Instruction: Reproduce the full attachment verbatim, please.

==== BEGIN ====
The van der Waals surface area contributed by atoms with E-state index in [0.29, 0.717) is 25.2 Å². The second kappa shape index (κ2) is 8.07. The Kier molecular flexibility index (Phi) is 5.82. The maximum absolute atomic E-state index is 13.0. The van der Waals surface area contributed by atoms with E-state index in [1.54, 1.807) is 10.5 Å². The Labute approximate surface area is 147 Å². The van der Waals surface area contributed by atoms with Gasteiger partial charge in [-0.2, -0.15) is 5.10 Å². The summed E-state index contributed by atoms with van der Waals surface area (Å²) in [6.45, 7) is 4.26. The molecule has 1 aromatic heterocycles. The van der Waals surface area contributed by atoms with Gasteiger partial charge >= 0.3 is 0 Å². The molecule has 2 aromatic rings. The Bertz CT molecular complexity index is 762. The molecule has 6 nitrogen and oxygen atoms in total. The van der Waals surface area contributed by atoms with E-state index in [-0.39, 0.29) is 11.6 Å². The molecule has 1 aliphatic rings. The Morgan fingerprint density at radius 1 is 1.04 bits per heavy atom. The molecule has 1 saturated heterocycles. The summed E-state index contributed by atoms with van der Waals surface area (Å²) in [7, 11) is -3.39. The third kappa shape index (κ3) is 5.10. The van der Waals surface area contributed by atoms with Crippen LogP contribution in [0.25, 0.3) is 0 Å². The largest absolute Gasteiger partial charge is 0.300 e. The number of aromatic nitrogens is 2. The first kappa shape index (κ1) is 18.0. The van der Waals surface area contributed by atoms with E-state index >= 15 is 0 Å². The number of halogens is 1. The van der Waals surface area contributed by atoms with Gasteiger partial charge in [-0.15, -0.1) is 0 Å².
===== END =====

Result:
The van der Waals surface area contributed by atoms with E-state index in [0.29, 0.717) is 25.2 Å². The second kappa shape index (κ2) is 8.07. The Kier molecular flexibility index (Phi) is 5.82. The maximum absolute atomic E-state index is 13.0. The van der Waals surface area contributed by atoms with E-state index in [1.54, 1.807) is 10.5 Å². The Labute approximate surface area is 147 Å². The van der Waals surface area contributed by atoms with Gasteiger partial charge in [-0.2, -0.15) is 5.10 Å². The summed E-state index contributed by atoms with van der Waals surface area (Å²) in [6.45, 7) is 4.26. The molecule has 1 aromatic heterocycles. The van der Waals surface area contributed by atoms with Gasteiger partial charge >= 0.3 is 0 Å². The molecule has 2 aromatic rings. The Bertz CT molecular complexity index is 762. The molecule has 6 nitrogen and oxygen atoms in total. The van der Waals surface area contributed by atoms with E-state index in [-0.39, 0.29) is 11.6 Å². The molecule has 1 aliphatic rings. The Morgan fingerprint density at radius 1 is 1.04 bits per heavy atom. The molecule has 1 saturated heterocycles. The summed E-state index contributed by atoms with van der Waals surface area (Å²) in [7, 11) is -3.39. The third kappa shape index (κ3) is 5.10. The van der Waals surface area contributed by atoms with Crippen LogP contribution in [0.25, 0.3) is 0 Å². The largest absolute Gasteiger partial charge is 0.300 e. The number of aromatic nitrogens is 2. The first kappa shape index (κ1) is 18.0. The van der Waals surface area contributed by atoms with E-state index >= 15 is 0 Å². The number of halogens is 1. The van der Waals surface area contributed by atoms with Gasteiger partial charge in [-0.15, -0.1) is 0 Å².